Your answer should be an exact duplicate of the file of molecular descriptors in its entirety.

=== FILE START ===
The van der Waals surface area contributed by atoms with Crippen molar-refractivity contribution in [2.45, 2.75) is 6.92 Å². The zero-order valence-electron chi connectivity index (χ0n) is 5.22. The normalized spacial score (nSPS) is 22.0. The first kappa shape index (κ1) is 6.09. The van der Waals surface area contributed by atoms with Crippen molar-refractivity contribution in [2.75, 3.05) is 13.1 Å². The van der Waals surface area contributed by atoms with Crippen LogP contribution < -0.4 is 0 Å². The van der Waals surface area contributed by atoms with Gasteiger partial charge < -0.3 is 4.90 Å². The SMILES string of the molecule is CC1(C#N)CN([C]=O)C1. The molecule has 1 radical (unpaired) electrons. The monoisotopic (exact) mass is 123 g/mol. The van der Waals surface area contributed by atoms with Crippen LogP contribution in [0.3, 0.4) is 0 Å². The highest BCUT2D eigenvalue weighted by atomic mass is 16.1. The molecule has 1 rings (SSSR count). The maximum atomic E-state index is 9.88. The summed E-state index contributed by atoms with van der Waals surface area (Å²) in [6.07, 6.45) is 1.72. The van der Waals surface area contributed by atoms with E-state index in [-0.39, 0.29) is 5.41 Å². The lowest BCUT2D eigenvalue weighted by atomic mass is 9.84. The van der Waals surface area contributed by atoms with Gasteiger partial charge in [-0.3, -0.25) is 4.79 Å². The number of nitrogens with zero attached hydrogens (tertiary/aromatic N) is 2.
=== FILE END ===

The van der Waals surface area contributed by atoms with Crippen molar-refractivity contribution in [2.45, 2.75) is 6.92 Å². The zero-order valence-electron chi connectivity index (χ0n) is 5.22. The normalized spacial score (nSPS) is 22.0. The first kappa shape index (κ1) is 6.09. The van der Waals surface area contributed by atoms with Crippen molar-refractivity contribution in [2.75, 3.05) is 13.1 Å². The van der Waals surface area contributed by atoms with Crippen LogP contribution < -0.4 is 0 Å². The van der Waals surface area contributed by atoms with Gasteiger partial charge < -0.3 is 4.90 Å². The SMILES string of the molecule is CC1(C#N)CN([C]=O)C1. The molecule has 1 radical (unpaired) electrons. The monoisotopic (exact) mass is 123 g/mol. The van der Waals surface area contributed by atoms with Crippen LogP contribution in [0.3, 0.4) is 0 Å². The highest BCUT2D eigenvalue weighted by atomic mass is 16.1. The molecule has 1 rings (SSSR count). The maximum atomic E-state index is 9.88. The summed E-state index contributed by atoms with van der Waals surface area (Å²) in [6.07, 6.45) is 1.72. The van der Waals surface area contributed by atoms with E-state index in [-0.39, 0.29) is 5.41 Å². The lowest BCUT2D eigenvalue weighted by atomic mass is 9.84. The van der Waals surface area contributed by atoms with Gasteiger partial charge in [-0.3, -0.25) is 4.79 Å². The number of nitrogens with zero attached hydrogens (tertiary/aromatic N) is 2.